Dubbing practices in Europe: localisation beats globalisation

Frederic Chaume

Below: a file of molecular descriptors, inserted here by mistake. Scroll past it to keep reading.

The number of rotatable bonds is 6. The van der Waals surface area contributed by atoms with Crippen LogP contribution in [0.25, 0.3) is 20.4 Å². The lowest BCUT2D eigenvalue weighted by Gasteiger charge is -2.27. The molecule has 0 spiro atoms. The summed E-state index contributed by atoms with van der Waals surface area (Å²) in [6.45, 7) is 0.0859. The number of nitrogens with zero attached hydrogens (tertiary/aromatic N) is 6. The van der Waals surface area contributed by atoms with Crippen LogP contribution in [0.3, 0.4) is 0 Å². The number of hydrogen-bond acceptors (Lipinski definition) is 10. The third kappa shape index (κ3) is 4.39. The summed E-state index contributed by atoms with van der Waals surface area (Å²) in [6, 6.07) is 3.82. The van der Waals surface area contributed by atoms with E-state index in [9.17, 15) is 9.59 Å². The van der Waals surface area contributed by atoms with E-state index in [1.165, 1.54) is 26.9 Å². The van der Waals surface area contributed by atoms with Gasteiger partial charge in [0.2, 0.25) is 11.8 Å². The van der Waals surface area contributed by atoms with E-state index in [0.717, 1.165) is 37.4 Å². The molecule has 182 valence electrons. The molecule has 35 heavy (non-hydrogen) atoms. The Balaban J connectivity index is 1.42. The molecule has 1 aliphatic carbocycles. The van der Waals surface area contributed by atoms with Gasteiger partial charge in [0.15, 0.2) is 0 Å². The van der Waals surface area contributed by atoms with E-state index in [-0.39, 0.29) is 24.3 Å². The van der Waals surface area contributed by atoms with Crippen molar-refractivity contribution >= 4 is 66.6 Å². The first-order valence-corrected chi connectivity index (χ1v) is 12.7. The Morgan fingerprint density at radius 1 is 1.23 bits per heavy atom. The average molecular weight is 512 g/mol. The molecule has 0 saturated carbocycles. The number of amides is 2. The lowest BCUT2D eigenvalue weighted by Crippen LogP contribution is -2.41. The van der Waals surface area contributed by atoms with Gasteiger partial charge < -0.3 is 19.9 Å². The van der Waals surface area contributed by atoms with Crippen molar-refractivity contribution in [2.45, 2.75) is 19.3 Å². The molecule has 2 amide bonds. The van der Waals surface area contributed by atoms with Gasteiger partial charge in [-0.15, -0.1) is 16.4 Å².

Whereas new technologies seem to favour globalisation in many areas of translation, dubbing shows a reluctance to embrace this trend of globalisation. Translation memories are now used to make translation easier and faster all over the world. In the area of audiovisual translation, new subtitling software has been developed, which is now widely used among both practitioners and companies. Also in subtitling, most microtextual practices (line segmentation, subtitle segmentation, typographical usages, synthesis of information, etc.) are followed by the majority of professionals. But dubbing seems to refuse to bend to homogenisation. Perhaps due to notions of nationalism and singularity attached to this concept, dubbing still shows different macro- and microtextual practices in the European countries in which it is the most popular type of audiovisual translation.This paper examines four different dubbing practices at a microtextual level -those carried out in Germany, Italy, Spain and France. Before considering new failed attempts to globalise this practice, and also some major advances brought by new technologies, the paper focuses on the differences in layout, take segmentation and dialogue writing in these four countries. These differences show that dubbing practices are still very conservative, and resistant to change and homogenisation.

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